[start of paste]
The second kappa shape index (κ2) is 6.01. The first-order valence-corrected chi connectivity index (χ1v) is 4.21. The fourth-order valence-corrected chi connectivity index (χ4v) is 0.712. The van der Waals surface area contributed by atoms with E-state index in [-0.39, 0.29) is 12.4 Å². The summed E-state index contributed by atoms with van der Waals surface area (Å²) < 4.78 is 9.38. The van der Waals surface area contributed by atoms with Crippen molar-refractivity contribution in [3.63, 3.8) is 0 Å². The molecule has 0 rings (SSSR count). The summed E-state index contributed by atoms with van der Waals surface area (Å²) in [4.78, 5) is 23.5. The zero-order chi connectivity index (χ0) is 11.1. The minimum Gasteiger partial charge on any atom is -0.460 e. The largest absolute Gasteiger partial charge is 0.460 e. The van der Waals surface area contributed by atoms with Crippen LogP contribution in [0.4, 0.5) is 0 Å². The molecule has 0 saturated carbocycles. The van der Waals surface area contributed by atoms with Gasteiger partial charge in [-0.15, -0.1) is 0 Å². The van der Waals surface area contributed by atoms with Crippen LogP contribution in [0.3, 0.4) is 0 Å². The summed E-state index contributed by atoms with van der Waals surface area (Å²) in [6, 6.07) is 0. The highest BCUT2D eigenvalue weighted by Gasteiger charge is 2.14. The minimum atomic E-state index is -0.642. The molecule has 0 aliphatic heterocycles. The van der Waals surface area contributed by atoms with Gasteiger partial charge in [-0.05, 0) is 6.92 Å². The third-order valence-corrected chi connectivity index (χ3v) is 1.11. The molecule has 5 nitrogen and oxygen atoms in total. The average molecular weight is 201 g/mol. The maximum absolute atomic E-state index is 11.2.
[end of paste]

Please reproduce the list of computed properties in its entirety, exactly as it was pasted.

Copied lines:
The second kappa shape index (κ2) is 6.01. The first-order valence-corrected chi connectivity index (χ1v) is 4.21. The fourth-order valence-corrected chi connectivity index (χ4v) is 0.712. The van der Waals surface area contributed by atoms with E-state index in [-0.39, 0.29) is 12.4 Å². The summed E-state index contributed by atoms with van der Waals surface area (Å²) < 4.78 is 9.38. The van der Waals surface area contributed by atoms with Crippen molar-refractivity contribution in [3.63, 3.8) is 0 Å². The molecule has 0 rings (SSSR count). The summed E-state index contributed by atoms with van der Waals surface area (Å²) in [4.78, 5) is 23.5. The zero-order chi connectivity index (χ0) is 11.1. The minimum Gasteiger partial charge on any atom is -0.460 e. The largest absolute Gasteiger partial charge is 0.460 e. The van der Waals surface area contributed by atoms with Crippen LogP contribution in [0.4, 0.5) is 0 Å². The molecule has 0 saturated carbocycles. The van der Waals surface area contributed by atoms with Gasteiger partial charge in [-0.15, -0.1) is 0 Å². The van der Waals surface area contributed by atoms with Crippen LogP contribution in [0.3, 0.4) is 0 Å². The summed E-state index contributed by atoms with van der Waals surface area (Å²) in [6, 6.07) is 0. The highest BCUT2D eigenvalue weighted by Gasteiger charge is 2.14. The minimum atomic E-state index is -0.642. The molecule has 0 aliphatic heterocycles. The van der Waals surface area contributed by atoms with Gasteiger partial charge in [-0.05, 0) is 6.92 Å². The third-order valence-corrected chi connectivity index (χ3v) is 1.11. The molecule has 5 nitrogen and oxygen atoms in total. The average molecular weight is 201 g/mol. The maximum absolute atomic E-state index is 11.2.